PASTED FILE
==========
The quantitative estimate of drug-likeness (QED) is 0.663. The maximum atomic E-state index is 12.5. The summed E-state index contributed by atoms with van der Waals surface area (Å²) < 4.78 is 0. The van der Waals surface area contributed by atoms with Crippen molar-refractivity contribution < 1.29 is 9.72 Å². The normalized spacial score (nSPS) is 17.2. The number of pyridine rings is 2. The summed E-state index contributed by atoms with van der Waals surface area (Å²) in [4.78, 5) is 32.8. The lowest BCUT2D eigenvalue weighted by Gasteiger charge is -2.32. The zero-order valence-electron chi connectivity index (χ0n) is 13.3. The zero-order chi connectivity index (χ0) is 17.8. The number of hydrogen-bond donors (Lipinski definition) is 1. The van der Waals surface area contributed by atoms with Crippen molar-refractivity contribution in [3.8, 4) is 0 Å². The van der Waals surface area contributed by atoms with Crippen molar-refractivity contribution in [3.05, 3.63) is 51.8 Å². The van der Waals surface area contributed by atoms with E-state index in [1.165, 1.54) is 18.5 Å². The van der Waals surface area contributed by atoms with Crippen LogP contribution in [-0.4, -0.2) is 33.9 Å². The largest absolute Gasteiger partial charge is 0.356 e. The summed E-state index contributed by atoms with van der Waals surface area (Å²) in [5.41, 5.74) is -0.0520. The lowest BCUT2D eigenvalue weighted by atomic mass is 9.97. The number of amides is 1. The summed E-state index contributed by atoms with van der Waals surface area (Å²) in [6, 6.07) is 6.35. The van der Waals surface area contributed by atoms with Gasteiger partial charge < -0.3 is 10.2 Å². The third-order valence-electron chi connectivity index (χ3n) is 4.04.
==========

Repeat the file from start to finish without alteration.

The quantitative estimate of drug-likeness (QED) is 0.663. The maximum atomic E-state index is 12.5. The summed E-state index contributed by atoms with van der Waals surface area (Å²) < 4.78 is 0. The van der Waals surface area contributed by atoms with Crippen molar-refractivity contribution < 1.29 is 9.72 Å². The normalized spacial score (nSPS) is 17.2. The number of pyridine rings is 2. The summed E-state index contributed by atoms with van der Waals surface area (Å²) in [4.78, 5) is 32.8. The lowest BCUT2D eigenvalue weighted by Gasteiger charge is -2.32. The zero-order valence-electron chi connectivity index (χ0n) is 13.3. The zero-order chi connectivity index (χ0) is 17.8. The number of hydrogen-bond donors (Lipinski definition) is 1. The van der Waals surface area contributed by atoms with Crippen molar-refractivity contribution in [3.8, 4) is 0 Å². The van der Waals surface area contributed by atoms with Crippen molar-refractivity contribution in [3.05, 3.63) is 51.8 Å². The van der Waals surface area contributed by atoms with E-state index in [1.165, 1.54) is 18.5 Å². The van der Waals surface area contributed by atoms with Crippen LogP contribution in [-0.4, -0.2) is 33.9 Å². The largest absolute Gasteiger partial charge is 0.356 e. The summed E-state index contributed by atoms with van der Waals surface area (Å²) in [5.41, 5.74) is -0.0520. The lowest BCUT2D eigenvalue weighted by atomic mass is 9.97. The number of amides is 1. The summed E-state index contributed by atoms with van der Waals surface area (Å²) in [6, 6.07) is 6.35. The van der Waals surface area contributed by atoms with Gasteiger partial charge < -0.3 is 10.2 Å². The third-order valence-electron chi connectivity index (χ3n) is 4.04.